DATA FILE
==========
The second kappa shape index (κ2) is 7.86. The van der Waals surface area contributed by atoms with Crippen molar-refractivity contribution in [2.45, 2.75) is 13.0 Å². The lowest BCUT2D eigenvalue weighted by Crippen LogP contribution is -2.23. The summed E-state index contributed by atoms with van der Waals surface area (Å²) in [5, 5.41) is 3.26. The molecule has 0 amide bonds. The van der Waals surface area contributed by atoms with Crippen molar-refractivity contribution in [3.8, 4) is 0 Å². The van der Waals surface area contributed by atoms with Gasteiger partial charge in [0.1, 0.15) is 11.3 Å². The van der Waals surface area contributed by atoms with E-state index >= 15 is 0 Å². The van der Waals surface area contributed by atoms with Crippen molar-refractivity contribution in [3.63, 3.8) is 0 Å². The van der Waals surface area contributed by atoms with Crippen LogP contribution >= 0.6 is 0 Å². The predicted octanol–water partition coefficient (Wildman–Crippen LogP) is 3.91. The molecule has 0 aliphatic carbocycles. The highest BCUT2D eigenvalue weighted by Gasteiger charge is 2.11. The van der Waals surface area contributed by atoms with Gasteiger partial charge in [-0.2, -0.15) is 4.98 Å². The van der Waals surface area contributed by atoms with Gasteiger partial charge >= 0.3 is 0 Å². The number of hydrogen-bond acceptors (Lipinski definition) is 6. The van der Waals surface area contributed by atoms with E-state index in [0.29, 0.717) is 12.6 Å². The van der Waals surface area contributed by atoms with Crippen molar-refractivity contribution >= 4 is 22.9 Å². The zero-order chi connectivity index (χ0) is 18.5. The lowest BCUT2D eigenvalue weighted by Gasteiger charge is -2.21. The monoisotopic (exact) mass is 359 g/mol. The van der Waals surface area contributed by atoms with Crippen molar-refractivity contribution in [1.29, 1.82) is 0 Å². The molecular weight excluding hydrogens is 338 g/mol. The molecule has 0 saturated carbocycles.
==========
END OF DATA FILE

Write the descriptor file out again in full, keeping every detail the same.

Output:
The second kappa shape index (κ2) is 7.86. The van der Waals surface area contributed by atoms with Crippen molar-refractivity contribution in [2.45, 2.75) is 13.0 Å². The lowest BCUT2D eigenvalue weighted by Crippen LogP contribution is -2.23. The summed E-state index contributed by atoms with van der Waals surface area (Å²) in [5, 5.41) is 3.26. The molecule has 0 amide bonds. The van der Waals surface area contributed by atoms with Crippen molar-refractivity contribution in [3.8, 4) is 0 Å². The van der Waals surface area contributed by atoms with Gasteiger partial charge in [0.1, 0.15) is 11.3 Å². The van der Waals surface area contributed by atoms with E-state index >= 15 is 0 Å². The van der Waals surface area contributed by atoms with Crippen molar-refractivity contribution in [3.63, 3.8) is 0 Å². The van der Waals surface area contributed by atoms with Crippen LogP contribution >= 0.6 is 0 Å². The predicted octanol–water partition coefficient (Wildman–Crippen LogP) is 3.91. The molecule has 0 aliphatic carbocycles. The highest BCUT2D eigenvalue weighted by Gasteiger charge is 2.11. The van der Waals surface area contributed by atoms with Gasteiger partial charge in [-0.2, -0.15) is 4.98 Å². The van der Waals surface area contributed by atoms with Gasteiger partial charge >= 0.3 is 0 Å². The number of hydrogen-bond acceptors (Lipinski definition) is 6. The van der Waals surface area contributed by atoms with E-state index in [0.29, 0.717) is 12.6 Å². The van der Waals surface area contributed by atoms with Crippen molar-refractivity contribution >= 4 is 22.9 Å². The zero-order chi connectivity index (χ0) is 18.5. The lowest BCUT2D eigenvalue weighted by Gasteiger charge is -2.21. The monoisotopic (exact) mass is 359 g/mol. The van der Waals surface area contributed by atoms with Crippen molar-refractivity contribution in [1.29, 1.82) is 0 Å². The molecular weight excluding hydrogens is 338 g/mol. The molecule has 0 saturated carbocycles.